19. See my family at least every other week.

20. Talk to Dan at least once a week.

21. Go on a real, get dressed up, wear perfume and meet at the restaurant date once a week. (With M). (Obviously).

22. Have a perfume wardrobe. (Scent has always been my most immediate and important sensory impression, and I’ve always felt like my mood can be changed immediately by a spritz of a different perfume. I love it, and yet it’s something I never buy for myself.)

23. Have an edited, adult wardrobe that’s stocked enough that getting dressed for work every morning, for brunch with friends and for dates with M are not sources of stress (and hopefully even fun).

24. Have an operational budget.

25. Pick a cause in which I feel invested, and start offering my time and money.

26. Learn to make at least ten totally new paleo dishes.

27. Take a weekend trip somewhere with just my female friends.

27 1/2. Be a delightful human being as often as possible.

What do you guys think? Any suggestions/substitutions?

Little more of this, little less Rule Against Perpetuities.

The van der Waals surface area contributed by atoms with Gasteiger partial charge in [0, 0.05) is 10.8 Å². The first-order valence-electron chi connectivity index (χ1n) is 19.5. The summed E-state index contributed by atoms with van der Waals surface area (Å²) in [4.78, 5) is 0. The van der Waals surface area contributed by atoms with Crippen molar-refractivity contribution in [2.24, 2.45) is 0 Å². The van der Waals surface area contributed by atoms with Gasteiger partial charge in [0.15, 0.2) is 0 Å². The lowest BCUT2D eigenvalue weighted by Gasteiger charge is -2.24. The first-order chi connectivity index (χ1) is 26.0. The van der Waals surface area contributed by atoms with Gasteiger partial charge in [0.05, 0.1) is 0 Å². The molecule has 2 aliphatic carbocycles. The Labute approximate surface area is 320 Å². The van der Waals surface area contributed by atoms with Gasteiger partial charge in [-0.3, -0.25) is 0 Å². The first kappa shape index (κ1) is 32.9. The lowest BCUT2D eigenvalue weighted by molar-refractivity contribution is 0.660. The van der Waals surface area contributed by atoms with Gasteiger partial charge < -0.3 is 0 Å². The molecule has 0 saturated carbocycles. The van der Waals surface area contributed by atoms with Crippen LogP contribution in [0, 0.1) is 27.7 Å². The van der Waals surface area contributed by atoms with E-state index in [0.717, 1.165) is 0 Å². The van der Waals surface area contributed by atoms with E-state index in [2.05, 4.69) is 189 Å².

Little more of this, little less Rule Against Perpetuities.

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We Can Never Forget His Birthday

The last time I showed up at a hospital because of an impending birth, I was back home within the hour, tucking into some macaroni and cheese and laughing at Mej doing the grandparent voices in Charlie and the Chocolate Factory. I was mildly aware of the gravity of the occasion (my brother was being born, after all), but I was only seven, and not fully cognizant of what was transpiring in the delivery room. I just knew I had tossed every lucky penny in every fountain, and blown out every birthday candle, with the same wish (“I want a little guy to play with!”) and soon that wish would be granted.

Recently, I was lucky enough to see that same wish granted for our good friends…only this time, there was no delicious cheesy pasta to temper the immensity of the experience.

Arriving at the hospital...the first time!

Arriving at the hospital…the first time!